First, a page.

One of Mr. Weston’s crew, who introduces himself as Chops, stood by a prep table with essentials like cutting boards, knives, buckets, and told us where and when the birds were much more attractive than the Chicago specimens. my hometown, it’s hit and how to cook meat (fried thighs and stir-fry breast) because the preparation informs the style of butchery. “Bone structure will be your guide,” he explained, explaining that we will mostly use our hands to dismember the bird.
We removed the gray-blue feathers to understand the anatomy: wings, breasts, sternum, spine, legs and tail. All of that felt good. However, when the feathers started flying, I found a way out in case my guts rebelled.
Breaking off was easy. You pull it upwards (against the wound) like pulling a loose string from a T-shirt. We then made a small incision in the chest and “released the skin” with our fingers until the breasts were exposed. Still no nausea. I found the exercise fascinating. After ripping off the legs, cutting off the head and removing the wings, the remaining meat looked like something you’d see at the butcher shop.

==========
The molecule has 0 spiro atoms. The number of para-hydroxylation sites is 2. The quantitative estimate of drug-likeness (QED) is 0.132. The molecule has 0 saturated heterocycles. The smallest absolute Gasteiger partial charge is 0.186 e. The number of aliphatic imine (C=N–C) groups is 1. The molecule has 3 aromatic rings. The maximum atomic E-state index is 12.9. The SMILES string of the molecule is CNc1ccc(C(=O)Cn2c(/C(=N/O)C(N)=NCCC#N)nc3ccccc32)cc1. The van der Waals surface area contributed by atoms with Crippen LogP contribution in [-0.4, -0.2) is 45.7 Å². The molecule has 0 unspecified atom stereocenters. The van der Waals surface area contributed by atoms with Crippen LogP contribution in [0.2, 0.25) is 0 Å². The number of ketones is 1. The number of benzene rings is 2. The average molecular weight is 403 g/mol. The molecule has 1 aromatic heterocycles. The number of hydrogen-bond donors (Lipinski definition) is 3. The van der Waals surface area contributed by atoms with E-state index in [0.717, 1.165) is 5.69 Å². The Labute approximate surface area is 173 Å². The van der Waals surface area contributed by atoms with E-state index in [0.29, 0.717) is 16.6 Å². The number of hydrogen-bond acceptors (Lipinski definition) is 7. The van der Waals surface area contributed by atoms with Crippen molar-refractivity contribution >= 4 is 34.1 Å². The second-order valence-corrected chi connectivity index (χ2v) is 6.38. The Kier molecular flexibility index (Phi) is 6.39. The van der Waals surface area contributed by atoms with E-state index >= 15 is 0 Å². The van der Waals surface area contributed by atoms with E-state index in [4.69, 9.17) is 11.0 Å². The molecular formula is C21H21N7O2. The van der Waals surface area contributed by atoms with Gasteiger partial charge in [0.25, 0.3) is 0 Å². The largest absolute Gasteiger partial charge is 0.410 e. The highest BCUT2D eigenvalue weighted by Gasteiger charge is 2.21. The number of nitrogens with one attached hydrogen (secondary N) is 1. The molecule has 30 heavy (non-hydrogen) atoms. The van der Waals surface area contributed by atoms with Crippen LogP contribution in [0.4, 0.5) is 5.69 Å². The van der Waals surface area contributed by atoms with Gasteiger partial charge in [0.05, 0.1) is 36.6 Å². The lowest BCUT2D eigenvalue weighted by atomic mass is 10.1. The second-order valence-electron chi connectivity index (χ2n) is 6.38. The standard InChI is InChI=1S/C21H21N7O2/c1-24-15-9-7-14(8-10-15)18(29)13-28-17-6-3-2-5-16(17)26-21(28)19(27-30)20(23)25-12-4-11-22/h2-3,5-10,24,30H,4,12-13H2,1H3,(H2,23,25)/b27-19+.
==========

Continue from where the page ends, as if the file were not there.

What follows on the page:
Removing the intestines was a little more suffocating. But when it was done, we scrutinized our crafts by dipping clean birds onto new cutting boards and making sure there was no damage like broken bones or trauma from the gunshots that killed them. The meats were then handed over to the chefs.
Curiosity took precedence over disgust, and I felt my face turn red with excitement. Keep up the rabbits. Cutting off a rabbit’s limbs is not for the fainthearted. I pushed thoughts of Beatrix Potter out of my head as I made an incision in her abdomen and loosened and pulled the skin with my hands, removing the feet, tail, and head before skinning the animal. The area from the shoulders to the hind legs is the saddle and contains the most tender pieces of meat, so we have separated these fillets and the hind thigh meat from there, which will be part of our meal.